Fans Have Complained That Baseball Games Take Too Long for Well Over a Century

What people want is action, and the faster a game is played, the better they will like it.

It is no secret that Rob Manfred has led the charge to shorten the length of Major League contests through his pace-of-play initiatives. His reasoning being that fans do not have the patience to sit through slowly played contests, especially the younger generations whose lives have not known the pervasive influence of smart technology. The above quote, however, was that of Hall of Fame manager Ned Hanlon and appeared in the April 16, 1904 edition of the Montreal Gazette.

Baseball’s rallying cry for quicker games has led to a nominal decrease in game time from 3:05:11 in 2017 to 3:00:07 for the 2018 season, through August 1. However, impatient fans have complained that games are too long for well over a hundred years!

Hanlon, often referred to as “the Father of Modern Baseball,” advocated for contest lengths of no more than two hours, mainly to appease office workers of the time. “We have received many letters from business men who have said that a game of ball was the best tonic for an over-worked brain; that in the excitement of battle, all business cares had been forgotten, and that in the morning they had gone back to their offices and accomplished much more than if they had remained at their desks all the day before; but do not make the games too long, has always been their cry.” (Emphasis added.)

“Dinners are waiting for many shortly after 6 o’clock, and if home is not reached about 6:30 o’clock there are excuses to be made and trouble follows.”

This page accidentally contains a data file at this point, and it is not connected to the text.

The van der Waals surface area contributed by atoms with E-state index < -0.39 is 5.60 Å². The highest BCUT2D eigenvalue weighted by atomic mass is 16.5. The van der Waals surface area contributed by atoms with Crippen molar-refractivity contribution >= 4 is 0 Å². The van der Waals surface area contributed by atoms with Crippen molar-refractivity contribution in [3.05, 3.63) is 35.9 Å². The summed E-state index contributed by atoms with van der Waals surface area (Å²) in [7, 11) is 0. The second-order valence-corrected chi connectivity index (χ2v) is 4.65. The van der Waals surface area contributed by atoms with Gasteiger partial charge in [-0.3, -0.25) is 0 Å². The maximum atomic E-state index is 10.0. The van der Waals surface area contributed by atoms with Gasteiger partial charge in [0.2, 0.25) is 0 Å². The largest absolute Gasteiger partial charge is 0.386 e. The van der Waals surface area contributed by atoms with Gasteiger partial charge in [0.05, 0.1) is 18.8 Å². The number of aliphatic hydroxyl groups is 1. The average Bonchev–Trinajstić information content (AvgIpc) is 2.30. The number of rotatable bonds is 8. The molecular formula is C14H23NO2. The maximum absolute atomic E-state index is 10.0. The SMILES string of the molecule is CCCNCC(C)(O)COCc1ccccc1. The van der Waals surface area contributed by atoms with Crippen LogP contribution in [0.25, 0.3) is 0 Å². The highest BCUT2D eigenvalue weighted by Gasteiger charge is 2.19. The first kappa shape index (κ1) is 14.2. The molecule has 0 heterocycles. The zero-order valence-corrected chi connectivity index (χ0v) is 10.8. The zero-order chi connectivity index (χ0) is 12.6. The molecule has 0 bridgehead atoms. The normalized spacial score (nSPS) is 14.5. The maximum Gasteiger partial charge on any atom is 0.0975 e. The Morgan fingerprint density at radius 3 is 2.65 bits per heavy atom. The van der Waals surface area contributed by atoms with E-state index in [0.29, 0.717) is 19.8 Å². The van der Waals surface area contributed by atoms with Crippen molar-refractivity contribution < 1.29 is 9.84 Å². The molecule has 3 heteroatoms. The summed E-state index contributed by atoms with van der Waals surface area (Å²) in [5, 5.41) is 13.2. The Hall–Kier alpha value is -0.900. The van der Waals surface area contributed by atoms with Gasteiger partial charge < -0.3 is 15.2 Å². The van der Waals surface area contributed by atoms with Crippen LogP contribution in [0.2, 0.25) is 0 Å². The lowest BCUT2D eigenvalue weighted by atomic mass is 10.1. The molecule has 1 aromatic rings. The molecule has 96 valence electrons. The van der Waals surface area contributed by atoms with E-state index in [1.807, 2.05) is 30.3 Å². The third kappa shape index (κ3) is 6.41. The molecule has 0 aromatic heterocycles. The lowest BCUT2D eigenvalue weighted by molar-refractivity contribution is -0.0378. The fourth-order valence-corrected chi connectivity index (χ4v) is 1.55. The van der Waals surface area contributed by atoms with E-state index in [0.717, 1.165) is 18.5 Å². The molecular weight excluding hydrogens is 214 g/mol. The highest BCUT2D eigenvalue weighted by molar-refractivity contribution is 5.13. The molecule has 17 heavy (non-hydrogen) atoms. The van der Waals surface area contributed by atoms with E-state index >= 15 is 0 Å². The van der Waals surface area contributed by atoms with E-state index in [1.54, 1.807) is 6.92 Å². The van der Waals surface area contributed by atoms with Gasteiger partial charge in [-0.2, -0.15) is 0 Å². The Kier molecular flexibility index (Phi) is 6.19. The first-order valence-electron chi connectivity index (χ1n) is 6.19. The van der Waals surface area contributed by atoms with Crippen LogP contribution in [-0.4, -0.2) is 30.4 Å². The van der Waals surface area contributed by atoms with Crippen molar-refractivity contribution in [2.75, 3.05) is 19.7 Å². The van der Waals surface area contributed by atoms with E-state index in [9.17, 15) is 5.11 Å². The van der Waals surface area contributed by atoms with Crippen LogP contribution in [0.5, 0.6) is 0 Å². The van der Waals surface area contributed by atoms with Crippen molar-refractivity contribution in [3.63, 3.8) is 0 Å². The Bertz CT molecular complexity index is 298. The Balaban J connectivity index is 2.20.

Montreal Gazette (April 16, 1904)

After having been recently subjected to a nine-inning game that took—gasp!—two hours and twenty five minutes to complete, Hanlon quipped, “Why that was outrageous. I nearly wore my trousers out in my nervousness to get away.” Citing unnecessary delays by the pitchers, he ultimately called out the umpires for failing to enforce the National League rule that required the pitcher to deliver the ball within fifteen seconds. So it seems that fans of baseball in the early 1900s were not so unlike some of us today.

By 1911, the introduction of the lively ball gave “[offensive] players opportunities to display their skill not enjoyed when the battery men were the star performers” mostly because a large lead was not as safe as it used to be. In response to the longer contests blamed on the new ball, Cubs president, Charles Murphy, announced that all home games were to start at 3:00 PM. American League president, Ban Johnson, in response to game pace “emergency” even considered prohibiting pitchers from taking warm-up tosses between innings.

”No nine-inning game should take more than two hours to play, and it’s no unusual thing to see spectators leaving the grounds at the end of that time.”

-Baltimore Evening Sun (May 22, 1911)

If you agree with Rob Manfred that today’s game pace is too slow, your distant relatives just might have been those same fans who could not stomach a game lasting more than two hours!

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